It's Official: Smooth Returns Are Critical To Customer Satisfaction
More than a fifth of all retail purchases are projected to occur online in 2023, driving the global ecommerce market up to $6.3 trillion. That number is expected to surge to more than 24% by 2026. But the flip side of a robust ecommerce sector is the need for returns. While return rates remained relatively flat from 2021 to 2022—16.6% and 16.5%, respectively—many retailers still struggle with the cost and logistical burden of managing returns. In 2022, it cost $33 for retailers to process a return.
Easy returns have become table stakes in ecommerce, thanks to hassle-free policies popularized by companies like Amazon. When retailers are able to meet those expectations, they're not only in a better position to improve the overall customer experience, they can also foster customer loyalty. In this article, we’ll look at the causes for returns—and how to minimize them—along with the key elements of a smooth return.
(Want more returns insights? Ready our latest research here.)
Retailers need to understand their customers' evolving returns habits and expectations, and adapt accordingly. Once a retailer knows the trends driving their returns, they can create a plan to decrease their return rate.
The smoothest return is one that allows the customer to decide when, where, and how they complete their returns. That can include:
The most important thing a retailer can do before and during the return process is communicate.
According to the National Retail Federation, 86% of shoppers check the return policy before making a purchase: Before the customer ever clicks the “Buy” button, they should know whether an item is returnable, the duration of the return window, return shipping costs, and anticipated refund time. Most of that information should appear in the PDP or shopping cart, as well as the order confirmation.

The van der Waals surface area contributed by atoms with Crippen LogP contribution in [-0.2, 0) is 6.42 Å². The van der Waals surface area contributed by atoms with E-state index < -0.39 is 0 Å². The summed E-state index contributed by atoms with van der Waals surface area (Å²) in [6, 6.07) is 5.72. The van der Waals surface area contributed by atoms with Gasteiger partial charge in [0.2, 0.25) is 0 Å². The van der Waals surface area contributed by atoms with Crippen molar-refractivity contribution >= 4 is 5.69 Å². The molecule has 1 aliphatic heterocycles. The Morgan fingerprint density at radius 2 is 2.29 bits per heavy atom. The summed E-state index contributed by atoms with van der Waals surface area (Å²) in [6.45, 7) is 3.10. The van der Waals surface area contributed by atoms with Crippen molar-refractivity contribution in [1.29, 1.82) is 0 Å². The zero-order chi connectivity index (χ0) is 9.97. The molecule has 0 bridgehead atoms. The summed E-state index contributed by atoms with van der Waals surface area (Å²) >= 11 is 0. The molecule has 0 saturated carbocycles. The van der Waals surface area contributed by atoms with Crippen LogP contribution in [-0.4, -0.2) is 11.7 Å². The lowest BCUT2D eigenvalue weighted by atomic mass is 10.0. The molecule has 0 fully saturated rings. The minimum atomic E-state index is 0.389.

Much as customers are glued to tracking emails while waiting for their orders to arrive, they are similarly invested in tracking their refunds after returning items. Retailers looking to delight customers through post-purchase communication can leverage return tracking emails to solidify the relationship.That means reaching out to customers when:
Each communication should outline the remaining steps and timeline for the refund, and link back to a branded tracking page where the customer can follow the return journey.
It’s in a retailers best interest to make returns easy, but that doesn’t mean they have to be free. A staggering number of customers—87%—say free returns factor into a purchase decision. Nevertheless, Narvar research finds that 25% of shoppers would pay for returns in exchange for convenience.
Instead of trying to recoup the cost of return shipping with return fees, consider using return fees to incentivize certain customer behaviors. For example, offer a 30-day return window, but free return shipping on returns initiated within 10 days of the delivery. Accept ecommerce returns for free in-store (BORIS), but charge $10 for a return shipping label on returns made by mail. Even Amazon has started charging a nominal fee for returns made to a UPS Store when a Kohl's, Whole Foods, or Amazon Fresh store is closer to the delivery address.
The post-purchase experience—particularly around returns—remains critical to customer satisfaction. Today's consumers are savvy and demanding. They want more information and transparency—not only around what or how they choose to buy, but also around what they can expect with returns.
Return policies can make or break a retailer’s CSAT scores, and customer loyalty ultimately determines a retailer’s financial health. Do you need help turning returns into a competitive advantage? Schedule a demo today, and learn how Narvar’s post-purchase platform can turn a one-time customer into a lifetime customer.
(Want more returns insights? Read our latest research here.)